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February 19, 2019

Cool shit happens when you shoot for the stars

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Opportunity (Oppy) - Mars Record Holder for the Ultra and Marathon 



Shooting For The Stars


Cool shit happens when you unleash your BHAG.  Absolutely nothing happens when you don't.



Last week the world said goodbye to a fantastically ambitious and talented ultra athlete named Opportunity.  Its story began on July 7, 2003 when Opportunity set out on a journey to do, at best, a 2K race on the planet Mars.  Along the way, Opportunity, or Oppy as its engineers nicknamed it, was designed to collect things and tell everyone back on earth what it had found.  Kinda like a runner here on earth taking photos during a marathon and posting them on Facebook or Instagram.  


And Oppy wasn't alone.  It had a running friend named Spirit who landed on another 2K route on the other side of Mars.  Yeah, they were friends, but also age group competitors. 


Such is the world of high science.


Oppy and Spirit were part of NASA's Mars Exploration Rover program.  The objectives of the mission were complex, but a key piece was to find out if there used to be (or maybe still is) water on Mars.  They could do this by poking around a bunch of rocks and dirt, doing some tests, making some hypothesis, and then testing them.  This is some seriously cool science.


cart , golf cart looking machine on a six to Imagine the caliber of the talent that sat around the table back in 2000 or the late 1990s.  They had to figure out how to send a golf seven month journey into space.  Two of them!  They had to land on opposite sides of a planet that no one had ever been to.  Then, they had to unpack all their gear, make sure they had power, and then send a message - which would take 14 minutes to arrive - to a bunch of RD science geeks on planet earth telling them that they were ready to begin their run.  sized


"Hey Earth, it's time to say Go"


And I sometimes get people complaining that Montana is too far out of the way for a marathon!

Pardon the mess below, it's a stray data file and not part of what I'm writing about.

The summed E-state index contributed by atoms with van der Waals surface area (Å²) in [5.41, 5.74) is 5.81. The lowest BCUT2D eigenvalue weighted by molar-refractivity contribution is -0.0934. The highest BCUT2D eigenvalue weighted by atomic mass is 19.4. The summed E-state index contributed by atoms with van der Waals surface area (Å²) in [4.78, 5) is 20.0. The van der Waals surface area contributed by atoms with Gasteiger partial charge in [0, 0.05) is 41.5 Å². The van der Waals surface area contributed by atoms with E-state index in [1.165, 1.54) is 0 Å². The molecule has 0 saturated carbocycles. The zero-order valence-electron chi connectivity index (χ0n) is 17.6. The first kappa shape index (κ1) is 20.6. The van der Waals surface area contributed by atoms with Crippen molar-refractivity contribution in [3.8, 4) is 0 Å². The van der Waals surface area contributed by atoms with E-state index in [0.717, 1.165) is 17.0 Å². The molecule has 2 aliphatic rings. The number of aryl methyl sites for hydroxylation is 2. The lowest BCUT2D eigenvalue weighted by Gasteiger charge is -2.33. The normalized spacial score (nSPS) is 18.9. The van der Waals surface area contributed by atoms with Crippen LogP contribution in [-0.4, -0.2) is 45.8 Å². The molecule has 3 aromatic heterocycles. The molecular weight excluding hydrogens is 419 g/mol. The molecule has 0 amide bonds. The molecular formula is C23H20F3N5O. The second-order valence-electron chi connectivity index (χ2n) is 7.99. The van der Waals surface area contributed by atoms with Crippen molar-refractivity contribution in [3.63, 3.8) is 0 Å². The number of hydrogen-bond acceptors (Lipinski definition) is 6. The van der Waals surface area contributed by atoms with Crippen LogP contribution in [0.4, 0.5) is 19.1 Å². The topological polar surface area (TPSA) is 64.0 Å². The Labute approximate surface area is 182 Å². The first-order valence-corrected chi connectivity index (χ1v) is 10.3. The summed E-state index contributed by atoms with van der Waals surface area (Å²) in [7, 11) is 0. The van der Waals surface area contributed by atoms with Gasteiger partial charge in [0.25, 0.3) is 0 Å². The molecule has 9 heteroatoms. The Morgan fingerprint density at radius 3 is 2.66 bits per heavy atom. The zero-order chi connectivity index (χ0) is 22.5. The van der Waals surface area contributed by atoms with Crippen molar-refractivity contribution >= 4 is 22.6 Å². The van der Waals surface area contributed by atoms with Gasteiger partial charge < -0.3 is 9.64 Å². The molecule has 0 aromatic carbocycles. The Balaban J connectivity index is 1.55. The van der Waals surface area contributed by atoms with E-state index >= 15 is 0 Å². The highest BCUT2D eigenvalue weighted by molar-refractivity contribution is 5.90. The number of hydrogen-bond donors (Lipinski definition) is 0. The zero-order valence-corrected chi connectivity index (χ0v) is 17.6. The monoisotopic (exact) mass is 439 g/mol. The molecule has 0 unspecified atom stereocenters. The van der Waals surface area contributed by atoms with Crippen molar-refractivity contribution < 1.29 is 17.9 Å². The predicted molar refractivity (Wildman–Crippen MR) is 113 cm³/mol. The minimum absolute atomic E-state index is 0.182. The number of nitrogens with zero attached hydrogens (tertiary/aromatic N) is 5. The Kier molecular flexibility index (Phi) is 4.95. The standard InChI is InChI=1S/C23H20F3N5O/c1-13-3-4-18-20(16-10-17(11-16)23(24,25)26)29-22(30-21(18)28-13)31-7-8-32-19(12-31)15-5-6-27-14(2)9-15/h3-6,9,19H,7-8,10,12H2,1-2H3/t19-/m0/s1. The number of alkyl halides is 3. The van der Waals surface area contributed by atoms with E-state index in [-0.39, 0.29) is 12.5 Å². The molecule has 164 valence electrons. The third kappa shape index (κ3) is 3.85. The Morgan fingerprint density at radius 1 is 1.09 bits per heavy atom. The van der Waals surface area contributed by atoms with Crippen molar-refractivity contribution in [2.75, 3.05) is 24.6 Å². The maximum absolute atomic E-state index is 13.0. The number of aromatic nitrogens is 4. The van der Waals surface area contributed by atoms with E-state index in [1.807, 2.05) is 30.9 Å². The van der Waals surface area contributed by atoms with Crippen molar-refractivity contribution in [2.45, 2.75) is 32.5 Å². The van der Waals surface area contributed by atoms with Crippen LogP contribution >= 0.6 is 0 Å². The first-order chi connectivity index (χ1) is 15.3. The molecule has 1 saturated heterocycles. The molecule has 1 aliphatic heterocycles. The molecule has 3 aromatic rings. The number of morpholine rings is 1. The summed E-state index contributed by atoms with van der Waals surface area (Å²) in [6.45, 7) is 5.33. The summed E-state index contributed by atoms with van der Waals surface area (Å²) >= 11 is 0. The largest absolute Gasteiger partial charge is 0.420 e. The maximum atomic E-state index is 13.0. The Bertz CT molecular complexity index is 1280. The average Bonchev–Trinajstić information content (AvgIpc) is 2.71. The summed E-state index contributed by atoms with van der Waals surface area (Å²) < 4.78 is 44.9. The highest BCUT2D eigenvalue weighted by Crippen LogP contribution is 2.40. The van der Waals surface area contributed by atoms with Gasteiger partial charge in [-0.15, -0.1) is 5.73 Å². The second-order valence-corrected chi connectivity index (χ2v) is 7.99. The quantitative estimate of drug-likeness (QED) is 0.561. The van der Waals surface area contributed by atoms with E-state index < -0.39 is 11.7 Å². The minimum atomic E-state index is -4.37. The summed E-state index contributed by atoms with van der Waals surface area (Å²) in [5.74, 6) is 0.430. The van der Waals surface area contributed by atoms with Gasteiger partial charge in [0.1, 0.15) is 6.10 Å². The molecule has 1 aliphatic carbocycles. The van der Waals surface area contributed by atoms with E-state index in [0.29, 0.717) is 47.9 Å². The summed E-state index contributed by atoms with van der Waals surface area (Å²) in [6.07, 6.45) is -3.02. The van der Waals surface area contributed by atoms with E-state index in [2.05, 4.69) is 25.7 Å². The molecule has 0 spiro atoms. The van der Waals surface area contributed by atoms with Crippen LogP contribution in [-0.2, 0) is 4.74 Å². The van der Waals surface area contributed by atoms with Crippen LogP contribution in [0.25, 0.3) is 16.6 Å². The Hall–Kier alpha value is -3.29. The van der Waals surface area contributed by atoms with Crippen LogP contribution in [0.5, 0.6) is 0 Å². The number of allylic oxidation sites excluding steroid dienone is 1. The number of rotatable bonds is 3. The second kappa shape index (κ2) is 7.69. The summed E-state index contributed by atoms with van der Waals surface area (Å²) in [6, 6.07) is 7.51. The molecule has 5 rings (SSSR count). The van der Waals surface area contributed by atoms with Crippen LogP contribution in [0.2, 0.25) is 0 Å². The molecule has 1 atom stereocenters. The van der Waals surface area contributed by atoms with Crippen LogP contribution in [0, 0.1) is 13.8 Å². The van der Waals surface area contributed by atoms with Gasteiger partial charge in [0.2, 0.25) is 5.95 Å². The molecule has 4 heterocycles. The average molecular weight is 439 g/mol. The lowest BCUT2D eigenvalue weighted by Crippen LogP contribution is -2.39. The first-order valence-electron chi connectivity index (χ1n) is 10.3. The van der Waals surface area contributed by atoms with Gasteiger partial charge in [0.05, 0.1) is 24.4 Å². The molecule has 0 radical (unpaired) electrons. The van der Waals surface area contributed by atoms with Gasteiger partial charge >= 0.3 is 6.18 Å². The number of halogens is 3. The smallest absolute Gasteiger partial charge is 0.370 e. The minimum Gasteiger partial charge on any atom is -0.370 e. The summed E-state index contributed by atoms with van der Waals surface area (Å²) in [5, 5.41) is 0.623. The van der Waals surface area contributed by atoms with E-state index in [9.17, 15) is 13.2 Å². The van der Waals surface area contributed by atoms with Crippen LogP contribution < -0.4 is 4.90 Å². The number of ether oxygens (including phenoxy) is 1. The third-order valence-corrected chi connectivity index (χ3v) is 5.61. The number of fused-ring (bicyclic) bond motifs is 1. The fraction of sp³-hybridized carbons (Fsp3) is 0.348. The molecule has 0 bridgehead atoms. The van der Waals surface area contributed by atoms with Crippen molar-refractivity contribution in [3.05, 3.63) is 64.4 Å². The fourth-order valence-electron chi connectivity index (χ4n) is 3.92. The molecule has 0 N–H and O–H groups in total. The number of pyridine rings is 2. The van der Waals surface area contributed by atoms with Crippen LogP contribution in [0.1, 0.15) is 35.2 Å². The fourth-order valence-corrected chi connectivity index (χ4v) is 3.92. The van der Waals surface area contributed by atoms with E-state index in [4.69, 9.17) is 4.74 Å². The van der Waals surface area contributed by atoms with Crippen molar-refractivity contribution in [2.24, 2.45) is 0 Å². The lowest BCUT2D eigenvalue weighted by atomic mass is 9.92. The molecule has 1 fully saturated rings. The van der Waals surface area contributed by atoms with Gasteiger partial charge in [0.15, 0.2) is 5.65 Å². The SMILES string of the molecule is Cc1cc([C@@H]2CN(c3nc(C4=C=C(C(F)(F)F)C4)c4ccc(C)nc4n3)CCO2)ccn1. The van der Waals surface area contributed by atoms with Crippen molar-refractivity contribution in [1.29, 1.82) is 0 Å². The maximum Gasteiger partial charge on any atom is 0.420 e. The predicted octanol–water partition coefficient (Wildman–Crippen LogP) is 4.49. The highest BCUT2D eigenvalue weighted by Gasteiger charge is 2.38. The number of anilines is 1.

Anyway, the science geeks knew all this, of course, and had a bunch of plans for the project.  A key part of the plan was that both athletes - Oppy and Spirit - were designed to run at least, or at best, a 2K and they had a cut off time of 90 days to get this done.


Fair enough.  90 days should be enough time to do a 2K.  We don't have cut off times at the Greater Yellowstone Adventure Series (GYAS) and I guess NASA doesn't really either.  I mean 90 days for a 2K?  Come on.


But here's something that NASA learned and that we can all appreciate, and even replicate.  When you shoot for the stars, when you unleash your BHAG (Big Hairy Audacious Goal), God only knows what will happen.


In the case of Spirit, the 2K turned into almost an 8K (4.8 miles) and 90 days turned into five years, three months, and 27 days.  It was chugging along at a PR and potential planet record pace when it got bogged down in some sand.  I guess the RDs dropped the ball on course management, but turning a 2K into an 8K is pretty fricking cool.


Oppy became the Eliud Kipchoge of Mars. Even though Spirit had a head start, Oppy kicked some serious ass.  Its 2K run turned into an Ultra.  It passed through the marathon finish line of 42K (26.2 miles) a couple years ago and just kept on going.  It obviously had higher ambitions.  Instead of a 2K, it ran an ultra of 45K (28.06 miles).  Instead of a 90 day run, it ran for 5,111 days.three week